- Methadone: Used to treat pain and in maintenance programs to taper down from other opioids. When methadone is prescribed for drug abuse, it is dispensed by Opioid Treatment Programs certified by SAMSHA, commonly called methadone clinics.
- Clonidine: Clonidine is a blood pressure medication that can help with opiate withdrawal, as well as withdrawal from cigarettes, alcohol, or benzodiazepines. It works by affecting your body’s nervous system, as well as counteracting low blood pressure caused by withdrawal.
- Zofran: Zofran, the brand name for the generic anti-nausea medication ondansentron, is a prescription medication that can help with nausea and vomiting caused by opiate withdrawal.
Over-the-counter treatments for opioid withdrawal syndrome
- Imodium: Imodium (brand name for the generic over-the-counter anti-diarrhea medication loperamide) can help with the stomach issues caused by opiate withdrawal. We recommend taking it only as directed and never taking more than is instructed on the label.
- Dramamine: Over-the-counter anti-nausea meds such as Antivert, Bonine, and Dramamine can help with nausea caused by withdrawal. These are commonly offered for motion sickness.
- Advil or Tylenol: For achy muscles, take acetaminophen (like Tylenol) or ibuprofen (like Advil). A hot bath or a slow walk can also work wonders.
Is fentanyl withdrawal different than withdrawal from other opioids?
Fentanyl is a highly potent opioid that is used in medical settings to manage pain but is also taken illicitly. Because of its potency, many street drugs are cut with fentanyl. Although fentanyl is very dangerous, and fentanyl addiction is on the rise, fentanyl withdrawal can be treated with medications used to treat withdrawal from other opioids. Because the half-life of illicit fentanyl is often unknown, it’s important to rely on an opiate withdrawal scale, like the COWS score or the SOWS-Gossop score, to understand your level of withdrawal.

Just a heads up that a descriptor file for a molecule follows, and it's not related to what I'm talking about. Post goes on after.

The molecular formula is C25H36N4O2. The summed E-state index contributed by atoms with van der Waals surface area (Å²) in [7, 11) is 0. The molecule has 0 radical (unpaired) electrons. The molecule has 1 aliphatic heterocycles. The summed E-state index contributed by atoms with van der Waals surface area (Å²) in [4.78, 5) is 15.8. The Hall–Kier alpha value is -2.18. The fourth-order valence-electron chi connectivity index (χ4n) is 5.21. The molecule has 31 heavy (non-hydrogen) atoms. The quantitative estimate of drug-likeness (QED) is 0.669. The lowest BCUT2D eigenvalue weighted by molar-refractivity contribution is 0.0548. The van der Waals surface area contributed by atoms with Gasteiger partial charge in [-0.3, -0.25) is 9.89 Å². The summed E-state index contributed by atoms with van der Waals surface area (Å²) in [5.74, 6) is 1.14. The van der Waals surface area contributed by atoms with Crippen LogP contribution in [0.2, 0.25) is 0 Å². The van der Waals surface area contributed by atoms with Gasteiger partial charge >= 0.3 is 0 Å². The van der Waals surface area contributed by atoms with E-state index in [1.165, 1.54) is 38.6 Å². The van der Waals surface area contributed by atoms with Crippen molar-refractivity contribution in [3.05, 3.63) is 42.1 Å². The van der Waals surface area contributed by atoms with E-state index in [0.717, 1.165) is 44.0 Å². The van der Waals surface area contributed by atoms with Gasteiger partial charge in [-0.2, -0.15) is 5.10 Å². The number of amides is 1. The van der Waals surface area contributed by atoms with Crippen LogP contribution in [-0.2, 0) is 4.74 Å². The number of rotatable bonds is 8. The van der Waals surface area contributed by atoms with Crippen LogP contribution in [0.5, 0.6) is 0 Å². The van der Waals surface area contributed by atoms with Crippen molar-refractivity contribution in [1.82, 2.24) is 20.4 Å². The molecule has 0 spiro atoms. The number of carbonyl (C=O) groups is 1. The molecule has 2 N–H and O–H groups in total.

Post-acute withdrawal syndrome
Many people experience withdrawal symptoms for a prolonged period of time. This extended process of withdrawal is called post-acute withdrawal syndrome (PAWS). PAWS often recurs periodically in episodes of a few days and can fluctuate in severity. These episodes can persist for up to two years. People who go through full withdrawal (not mitigating it with one of the prescription treatments listed above) are more likely to develop PAWS.
Common symptoms of PAWS:
- Anxiety or panic
- Difficulty with cognitive tasks (remembering things, learning, problem-solving)
PAWS symptoms can be triggered or made more severe by stressful situations, but they can also recur without any obvious triggers. If PAWS causes you distress, speak with your healthcare provider.
Has my opioid use become a problem?
Take our opioid self-assessment to check on your use. This tool should not be used as a replacement for a clinical diagnosis.
Opioid Use Self-Assessment Quiz
Take our opioid self-assessment to check on your use and find out if Workit Health is right for you. This screening tool is a self-evaluation adapted from the DSM screening tool, and is designed as a self-assessment of opioid use.